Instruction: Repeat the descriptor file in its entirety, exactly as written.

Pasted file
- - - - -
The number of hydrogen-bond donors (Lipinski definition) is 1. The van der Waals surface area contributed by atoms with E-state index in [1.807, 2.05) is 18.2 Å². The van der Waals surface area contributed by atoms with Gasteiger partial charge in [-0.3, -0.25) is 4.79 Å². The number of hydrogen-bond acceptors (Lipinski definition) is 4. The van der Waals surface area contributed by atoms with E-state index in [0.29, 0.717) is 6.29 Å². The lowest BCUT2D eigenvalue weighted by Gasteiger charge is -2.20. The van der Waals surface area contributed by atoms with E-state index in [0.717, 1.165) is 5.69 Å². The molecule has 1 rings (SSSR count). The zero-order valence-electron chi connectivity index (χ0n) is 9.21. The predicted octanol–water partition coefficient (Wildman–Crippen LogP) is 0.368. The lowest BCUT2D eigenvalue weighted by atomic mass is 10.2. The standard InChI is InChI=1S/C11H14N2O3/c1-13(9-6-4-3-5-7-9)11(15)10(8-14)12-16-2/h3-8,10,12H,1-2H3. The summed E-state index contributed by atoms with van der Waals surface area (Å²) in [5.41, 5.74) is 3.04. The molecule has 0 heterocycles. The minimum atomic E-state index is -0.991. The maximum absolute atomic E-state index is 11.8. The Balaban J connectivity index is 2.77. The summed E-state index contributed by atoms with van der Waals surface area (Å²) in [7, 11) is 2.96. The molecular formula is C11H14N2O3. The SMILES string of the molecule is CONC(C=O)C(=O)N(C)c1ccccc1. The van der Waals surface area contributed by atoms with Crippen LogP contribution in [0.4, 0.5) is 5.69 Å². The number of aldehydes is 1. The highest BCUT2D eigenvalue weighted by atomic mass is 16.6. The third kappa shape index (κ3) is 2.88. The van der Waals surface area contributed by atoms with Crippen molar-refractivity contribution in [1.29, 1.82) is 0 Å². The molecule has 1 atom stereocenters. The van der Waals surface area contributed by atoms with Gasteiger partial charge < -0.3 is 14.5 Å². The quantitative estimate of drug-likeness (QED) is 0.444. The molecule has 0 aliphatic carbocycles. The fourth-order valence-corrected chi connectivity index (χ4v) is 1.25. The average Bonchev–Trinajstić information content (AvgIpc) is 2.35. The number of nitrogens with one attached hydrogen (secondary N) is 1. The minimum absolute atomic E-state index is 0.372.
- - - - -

The number of hydrogen-bond donors (Lipinski definition) is 1. The van der Waals surface area contributed by atoms with E-state index in [1.807, 2.05) is 18.2 Å². The van der Waals surface area contributed by atoms with Gasteiger partial charge in [-0.3, -0.25) is 4.79 Å². The number of hydrogen-bond acceptors (Lipinski definition) is 4. The van der Waals surface area contributed by atoms with E-state index in [0.29, 0.717) is 6.29 Å². The lowest BCUT2D eigenvalue weighted by Gasteiger charge is -2.20. The van der Waals surface area contributed by atoms with E-state index in [0.717, 1.165) is 5.69 Å². The molecule has 1 rings (SSSR count). The zero-order valence-electron chi connectivity index (χ0n) is 9.21. The predicted octanol–water partition coefficient (Wildman–Crippen LogP) is 0.368. The lowest BCUT2D eigenvalue weighted by atomic mass is 10.2. The standard InChI is InChI=1S/C11H14N2O3/c1-13(9-6-4-3-5-7-9)11(15)10(8-14)12-16-2/h3-8,10,12H,1-2H3. The summed E-state index contributed by atoms with van der Waals surface area (Å²) in [5.41, 5.74) is 3.04. The molecule has 0 heterocycles. The minimum atomic E-state index is -0.991. The maximum absolute atomic E-state index is 11.8. The Balaban J connectivity index is 2.77. The summed E-state index contributed by atoms with van der Waals surface area (Å²) in [7, 11) is 2.96. The molecular formula is C11H14N2O3. The SMILES string of the molecule is CONC(C=O)C(=O)N(C)c1ccccc1. The van der Waals surface area contributed by atoms with Crippen LogP contribution in [0.4, 0.5) is 5.69 Å². The number of aldehydes is 1. The highest BCUT2D eigenvalue weighted by atomic mass is 16.6. The third kappa shape index (κ3) is 2.88. The van der Waals surface area contributed by atoms with Crippen molar-refractivity contribution in [1.29, 1.82) is 0 Å². The molecule has 1 atom stereocenters. The van der Waals surface area contributed by atoms with Gasteiger partial charge < -0.3 is 14.5 Å². The quantitative estimate of drug-likeness (QED) is 0.444. The molecule has 0 aliphatic carbocycles. The fourth-order valence-corrected chi connectivity index (χ4v) is 1.25. The average Bonchev–Trinajstić information content (AvgIpc) is 2.35. The number of nitrogens with one attached hydrogen (secondary N) is 1. The minimum absolute atomic E-state index is 0.372.